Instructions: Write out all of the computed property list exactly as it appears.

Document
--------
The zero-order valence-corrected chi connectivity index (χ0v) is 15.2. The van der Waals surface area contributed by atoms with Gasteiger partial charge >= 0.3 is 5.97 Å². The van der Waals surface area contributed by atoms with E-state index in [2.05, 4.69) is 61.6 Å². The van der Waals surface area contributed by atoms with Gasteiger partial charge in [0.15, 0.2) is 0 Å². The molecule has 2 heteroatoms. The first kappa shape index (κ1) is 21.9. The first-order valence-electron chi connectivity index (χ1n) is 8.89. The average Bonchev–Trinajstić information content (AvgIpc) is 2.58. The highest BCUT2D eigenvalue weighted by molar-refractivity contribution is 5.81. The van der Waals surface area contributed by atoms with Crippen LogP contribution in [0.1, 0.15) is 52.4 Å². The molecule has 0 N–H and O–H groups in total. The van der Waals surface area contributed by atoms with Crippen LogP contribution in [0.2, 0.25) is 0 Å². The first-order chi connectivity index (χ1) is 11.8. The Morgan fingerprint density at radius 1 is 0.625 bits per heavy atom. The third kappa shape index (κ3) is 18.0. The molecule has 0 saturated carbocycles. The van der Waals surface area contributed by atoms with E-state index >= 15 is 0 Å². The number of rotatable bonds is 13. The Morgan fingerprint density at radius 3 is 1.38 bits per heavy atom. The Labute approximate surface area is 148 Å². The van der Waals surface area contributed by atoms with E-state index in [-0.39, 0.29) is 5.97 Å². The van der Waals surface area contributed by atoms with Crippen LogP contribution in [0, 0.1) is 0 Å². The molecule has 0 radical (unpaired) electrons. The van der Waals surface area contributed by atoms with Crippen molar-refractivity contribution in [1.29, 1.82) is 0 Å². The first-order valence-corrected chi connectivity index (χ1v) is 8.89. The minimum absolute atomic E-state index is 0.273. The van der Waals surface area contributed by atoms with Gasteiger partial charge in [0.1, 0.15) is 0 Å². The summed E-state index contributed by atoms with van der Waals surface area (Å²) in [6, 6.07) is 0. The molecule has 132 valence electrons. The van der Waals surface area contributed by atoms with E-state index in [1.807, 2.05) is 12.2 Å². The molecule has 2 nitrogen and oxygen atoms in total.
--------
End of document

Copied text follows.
The zero-order valence-corrected chi connectivity index (χ0v) is 15.2. The van der Waals surface area contributed by atoms with Gasteiger partial charge >= 0.3 is 5.97 Å². The van der Waals surface area contributed by atoms with E-state index in [2.05, 4.69) is 61.6 Å². The van der Waals surface area contributed by atoms with Gasteiger partial charge in [0.15, 0.2) is 0 Å². The molecule has 2 heteroatoms. The first kappa shape index (κ1) is 21.9. The first-order valence-electron chi connectivity index (χ1n) is 8.89. The average Bonchev–Trinajstić information content (AvgIpc) is 2.58. The highest BCUT2D eigenvalue weighted by molar-refractivity contribution is 5.81. The van der Waals surface area contributed by atoms with Crippen LogP contribution in [0.1, 0.15) is 52.4 Å². The molecule has 0 N–H and O–H groups in total. The van der Waals surface area contributed by atoms with Crippen LogP contribution in [0.2, 0.25) is 0 Å². The first-order chi connectivity index (χ1) is 11.8. The Morgan fingerprint density at radius 1 is 0.625 bits per heavy atom. The third kappa shape index (κ3) is 18.0. The molecule has 0 saturated carbocycles. The van der Waals surface area contributed by atoms with E-state index >= 15 is 0 Å². The number of rotatable bonds is 13. The Morgan fingerprint density at radius 3 is 1.38 bits per heavy atom. The Labute approximate surface area is 148 Å². The van der Waals surface area contributed by atoms with E-state index in [-0.39, 0.29) is 5.97 Å². The van der Waals surface area contributed by atoms with Crippen LogP contribution in [0, 0.1) is 0 Å². The molecule has 0 radical (unpaired) electrons. The van der Waals surface area contributed by atoms with Crippen molar-refractivity contribution in [1.29, 1.82) is 0 Å². The first-order valence-corrected chi connectivity index (χ1v) is 8.89. The minimum absolute atomic E-state index is 0.273. The van der Waals surface area contributed by atoms with Gasteiger partial charge in [0.1, 0.15) is 0 Å². The summed E-state index contributed by atoms with van der Waals surface area (Å²) in [6, 6.07) is 0. The molecule has 132 valence electrons. The van der Waals surface area contributed by atoms with E-state index in [1.807, 2.05) is 12.2 Å². The molecule has 2 nitrogen and oxygen atoms in total.